An integrated approach to care for people on long term sick leave because of chronic low back pain has substantially lower costs than usual care, finds a study published in the British Medical Journal today.
Researchers in the Netherlands found that an integrated care approach has significant benefits for patients, society and employers.
Chronic low back pain is one of the most common health problems in industrialised countries and places a huge economic burden on individuals, health care systems, and society as a whole. Most (93%) of this burden is related to costs of productivity losses.
The researchers identified 134 patients aged 18 to 65 years who were on sick leave from work because of chronic low back pain. Sixty-six patients received an integrated care programme, while 68 patients received usual care according to Dutch guidelines.
Integrated care consisted of workplace assessments, treatment with graded exercise, and reassurance that despite pain, moving can be safe while increasing activity levels (for full details of the intervention see http://www.bmj.com/content/340/bmj.c1035/suppl/DC1). The main aims of the programme were to achieve lasting return to work and improved quality of life, and these results were published in the BMJ in March 2010.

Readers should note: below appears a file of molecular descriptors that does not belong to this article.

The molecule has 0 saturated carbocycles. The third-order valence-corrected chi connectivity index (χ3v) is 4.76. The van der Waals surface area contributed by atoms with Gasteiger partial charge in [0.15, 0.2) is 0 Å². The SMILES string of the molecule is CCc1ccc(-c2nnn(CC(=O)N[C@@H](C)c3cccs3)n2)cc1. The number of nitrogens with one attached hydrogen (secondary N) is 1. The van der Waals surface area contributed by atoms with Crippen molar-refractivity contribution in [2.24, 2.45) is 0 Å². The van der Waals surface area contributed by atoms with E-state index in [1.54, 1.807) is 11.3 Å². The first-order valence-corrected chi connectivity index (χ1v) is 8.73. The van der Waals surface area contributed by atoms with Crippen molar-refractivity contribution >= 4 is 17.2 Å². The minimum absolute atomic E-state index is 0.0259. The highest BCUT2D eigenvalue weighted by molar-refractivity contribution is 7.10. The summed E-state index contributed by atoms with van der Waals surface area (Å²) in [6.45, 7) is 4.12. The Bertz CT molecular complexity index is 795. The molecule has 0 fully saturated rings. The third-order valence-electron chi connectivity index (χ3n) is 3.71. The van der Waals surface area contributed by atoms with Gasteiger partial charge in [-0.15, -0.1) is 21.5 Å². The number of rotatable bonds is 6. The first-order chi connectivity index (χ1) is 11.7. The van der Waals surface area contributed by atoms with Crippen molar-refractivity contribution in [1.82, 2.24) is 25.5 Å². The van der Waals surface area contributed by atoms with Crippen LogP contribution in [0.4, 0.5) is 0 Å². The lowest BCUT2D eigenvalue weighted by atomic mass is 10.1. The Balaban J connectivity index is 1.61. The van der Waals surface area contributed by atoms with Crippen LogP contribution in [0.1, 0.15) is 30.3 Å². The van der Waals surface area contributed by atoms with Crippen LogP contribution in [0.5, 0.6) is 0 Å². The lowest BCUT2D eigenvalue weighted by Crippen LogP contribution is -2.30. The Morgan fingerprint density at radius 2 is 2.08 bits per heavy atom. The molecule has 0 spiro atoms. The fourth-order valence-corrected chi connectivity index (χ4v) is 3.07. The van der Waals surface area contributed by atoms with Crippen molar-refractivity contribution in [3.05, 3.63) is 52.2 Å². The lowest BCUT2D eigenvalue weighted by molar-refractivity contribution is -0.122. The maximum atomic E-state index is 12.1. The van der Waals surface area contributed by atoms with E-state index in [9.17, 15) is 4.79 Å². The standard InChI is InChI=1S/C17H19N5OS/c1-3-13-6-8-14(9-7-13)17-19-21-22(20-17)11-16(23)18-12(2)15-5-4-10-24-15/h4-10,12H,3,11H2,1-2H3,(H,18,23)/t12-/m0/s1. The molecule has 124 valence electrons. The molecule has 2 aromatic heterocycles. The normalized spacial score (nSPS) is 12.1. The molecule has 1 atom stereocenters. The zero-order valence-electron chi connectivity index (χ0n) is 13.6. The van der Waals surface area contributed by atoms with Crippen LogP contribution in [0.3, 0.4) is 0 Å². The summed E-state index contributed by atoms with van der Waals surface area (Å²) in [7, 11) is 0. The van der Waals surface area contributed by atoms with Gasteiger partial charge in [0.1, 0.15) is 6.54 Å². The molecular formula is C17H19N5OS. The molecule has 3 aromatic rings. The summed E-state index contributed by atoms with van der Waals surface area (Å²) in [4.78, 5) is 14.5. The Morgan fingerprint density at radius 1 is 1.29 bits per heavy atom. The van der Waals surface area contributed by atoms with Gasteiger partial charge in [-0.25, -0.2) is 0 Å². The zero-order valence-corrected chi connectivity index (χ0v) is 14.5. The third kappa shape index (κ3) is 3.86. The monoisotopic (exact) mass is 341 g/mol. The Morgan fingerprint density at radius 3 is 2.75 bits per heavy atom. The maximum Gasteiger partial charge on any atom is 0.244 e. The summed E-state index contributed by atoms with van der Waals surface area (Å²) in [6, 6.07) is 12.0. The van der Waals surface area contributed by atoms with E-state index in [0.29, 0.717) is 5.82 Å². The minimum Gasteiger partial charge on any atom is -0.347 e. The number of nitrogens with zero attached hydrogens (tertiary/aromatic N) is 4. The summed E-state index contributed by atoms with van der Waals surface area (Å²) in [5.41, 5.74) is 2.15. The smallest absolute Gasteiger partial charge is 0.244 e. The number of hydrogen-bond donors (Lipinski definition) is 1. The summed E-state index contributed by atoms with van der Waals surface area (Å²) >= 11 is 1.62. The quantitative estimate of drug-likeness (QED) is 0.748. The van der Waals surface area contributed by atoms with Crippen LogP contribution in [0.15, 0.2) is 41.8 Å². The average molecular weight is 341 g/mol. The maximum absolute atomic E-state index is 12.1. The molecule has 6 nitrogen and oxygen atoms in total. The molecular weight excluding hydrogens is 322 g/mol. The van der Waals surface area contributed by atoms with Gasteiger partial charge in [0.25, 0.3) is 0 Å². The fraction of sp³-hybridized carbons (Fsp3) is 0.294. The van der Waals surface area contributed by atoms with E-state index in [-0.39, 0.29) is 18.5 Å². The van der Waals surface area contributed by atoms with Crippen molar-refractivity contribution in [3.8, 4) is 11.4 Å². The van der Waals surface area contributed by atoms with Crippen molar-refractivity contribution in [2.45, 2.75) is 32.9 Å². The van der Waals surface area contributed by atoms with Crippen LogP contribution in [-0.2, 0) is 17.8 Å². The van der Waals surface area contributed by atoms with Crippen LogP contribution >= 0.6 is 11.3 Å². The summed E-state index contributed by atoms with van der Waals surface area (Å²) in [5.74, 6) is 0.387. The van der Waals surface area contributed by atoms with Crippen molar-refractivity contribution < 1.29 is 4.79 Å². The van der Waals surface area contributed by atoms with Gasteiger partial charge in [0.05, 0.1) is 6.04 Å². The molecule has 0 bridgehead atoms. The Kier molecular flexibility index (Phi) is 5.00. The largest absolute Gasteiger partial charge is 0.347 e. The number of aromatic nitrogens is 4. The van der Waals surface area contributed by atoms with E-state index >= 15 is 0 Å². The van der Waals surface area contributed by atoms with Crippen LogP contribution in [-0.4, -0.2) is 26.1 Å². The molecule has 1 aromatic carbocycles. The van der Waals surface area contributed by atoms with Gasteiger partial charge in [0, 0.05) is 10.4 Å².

The patients were surveyed at regular intervals over 12 months to assess their use of health care resources and absenteeism from work.
Usual care patients consulted health care professionals more often than patients who received integrated care, and they used more informal care and had longer stays in hospital. Sustainable return to work and quality of life gained were also significantly more favourable in the integrated care group compared with usual care.
After 12 months, total costs in the integrated care group (£13,165) were significantly lower than in the usual care group (£18,475). Integrated care was therefore more cost effective than usual care. Cost-benefit analyses showed that every £1 invested in integrated care will return an estimated £26. For society, the net benefit of integrated care compared with usual care was £5,744.
Limited health care budgets are making economic evaluations increasingly important, say the authors. The integrated care programme has large potential to significantly reduce societal costs and improve quality of life and function. They conclude: "The success and failures of implementing the integrated care programme need to be investigated to determine the boundary conditions for nationwide application."